Hong Kong government ready to demolish part of HK$97.1 billion rail project to find out if shoddy construction work put public safety at risk
Lawmaker Michael Tien reveals plan to dig up part of a new platform at Hung Hom station, as transport minister Frank Chan says any work on Sha Tin-Central link depends on report from MTR Corporation
A new platform at Hung Hom station is likely to be partially torn up to find out if safety has been compromised, as the government tries to get to the bottom of the construction scandal plaguing Hong Kong’s most expensive rail project.
According to lawmaker Michael Tien Puk-sun, one of the harshest critics of the HK$97.1 billion (US$12.4 billion) Sha Tin-Central link, the demolition will also include two of the connecting diaphragm walls, further delaying the opening of the much-troubled line.
However, Secretary for Transport and Housing Frank Chan Fan said on Thursday any decision on digging up part of the platform was not yet final, and depended on a report the MTR Corporation is expected to submit this month.
“As of now, there is certainly some kind of delay [expected],” he said. “But, how long that is has yet to be ascertained, because we have yet to ascertain what was built, how it was built, and whether any remedial corrections are necessary,” he said.
“In order to relieve public anxiety about the safety and integrity of the building structures, we have requested the MTR Corp formulate a set of strategies to identify the structural condition of the expanded platform of Hung Hom station.
“The approach comprises review and verification of all site records, opening up the connections between the platform slabs and diaphragm walls for inspection, carrying out non-destructive tests and load tests, etc. The MTR Corp has agreed to submit a detailed proposal as soon as possible.
“Whether we should do it depends on the outcome of the MTR investigations, and their proposals to us.”
On Thursday, the MTR Corporation said it was talking to the government about what action to take.
“In order to allay the public’s concerns, the corporation is in close communication with the government, and its expert adviser team, to formulate feasible and appropriate measures to test and verify the integrity of the Hung Hom Station platform slab. There are ongoing discussions on the matter,” the rail operator said in a statement.
But, according to Tien, the former chairman of Kowloon-Canton Railway Corporation, the government confirmed to him part of the concrete at the platform would be knocked down for detailed checking, if the structure was found to be badly built.
“I have been urging the government to pry open some concrete and conduct a thorough check since day one,” he said. “Now the government finally gives the green light and orders the MTR Corporation to submit more details this month, before carrying out the demolition work next month.”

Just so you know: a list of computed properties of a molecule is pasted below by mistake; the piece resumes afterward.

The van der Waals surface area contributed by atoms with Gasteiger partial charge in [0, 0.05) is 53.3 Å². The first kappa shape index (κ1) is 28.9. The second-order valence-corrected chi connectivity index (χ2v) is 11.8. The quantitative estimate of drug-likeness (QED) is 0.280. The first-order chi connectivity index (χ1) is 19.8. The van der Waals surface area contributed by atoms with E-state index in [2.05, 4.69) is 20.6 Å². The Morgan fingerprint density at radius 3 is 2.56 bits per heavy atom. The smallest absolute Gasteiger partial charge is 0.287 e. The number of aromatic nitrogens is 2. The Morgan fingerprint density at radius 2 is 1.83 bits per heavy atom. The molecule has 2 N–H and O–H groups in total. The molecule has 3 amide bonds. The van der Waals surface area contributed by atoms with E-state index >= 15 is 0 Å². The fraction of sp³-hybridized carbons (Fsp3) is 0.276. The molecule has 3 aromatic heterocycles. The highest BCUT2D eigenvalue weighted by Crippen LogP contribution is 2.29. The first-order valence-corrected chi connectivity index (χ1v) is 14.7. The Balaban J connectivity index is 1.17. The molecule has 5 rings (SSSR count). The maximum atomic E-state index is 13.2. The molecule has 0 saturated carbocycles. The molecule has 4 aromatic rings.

The demolition work, and inquiry that has prompted it, arose out of a construction scandal that erupted in May, and involved the cutting of steel bars to imitate proper installation into couplers in the station platform.
Leighton Contractors (Asia), the main contractor in charge of building the station platform of the multibillion-dollar rail link, has remained silent on the issue.
However, Tien said the MTR Corp needed to propose the areas to be examined, and to what extent they needed to be demolished, to ensure any work did not affect the structure as a whole.
“The MTR Corp needs to submit two proposals: to identity the demolished area which should not be too big or too small,” he said. “Also, it needs to submit a remedial proposal in case that the platform is riddled with faulty work and needs to be demolished.”
Tien pointed out that the rail operator needed to spell out the worst case scenario in its report to the government. “As far as I know the MTR Corp is confident of delivering proposals that meet the requirements of the government,” he said. “Opening up part of the platform won’t be a problem for them.”
The lawmaker said civil engineer Nelson Yeung, who is a former construction manager for the high-speed rail link’s West Kowloon terminus, would be transferred to take charge of the Hung Hom station project, and oversee any demolition work.
An insider source said about seven locations of the 10,000-sq metres platform would be pried open, and the demolition work would be monitored by the government-appointed three-member team.
In an MTR report in June, it said construction of the diaphragm walls, which support the platform in question, was done in accordance with the approved design, and 23,500 couplers were installed on the platform.
But in July, the railway firm submitted drawings showing the design of the diaphragm walls was modified without the Buildings Department’s approval in advance, and 2,000 couplers were missing.
The construction scandal led to an overhaul of top management at the rail operator, with four executives resigning in early August, and an early departure planned for CEO Lincoln Leong Kwok-kuen.
The government-appointed independent commission of inquiry, chaired by Michael Hartmann, a former non-permanent Court of Final Appeal judge, will begin its hearing on October 22.
Police are also investigating, at the request of the Highways Department.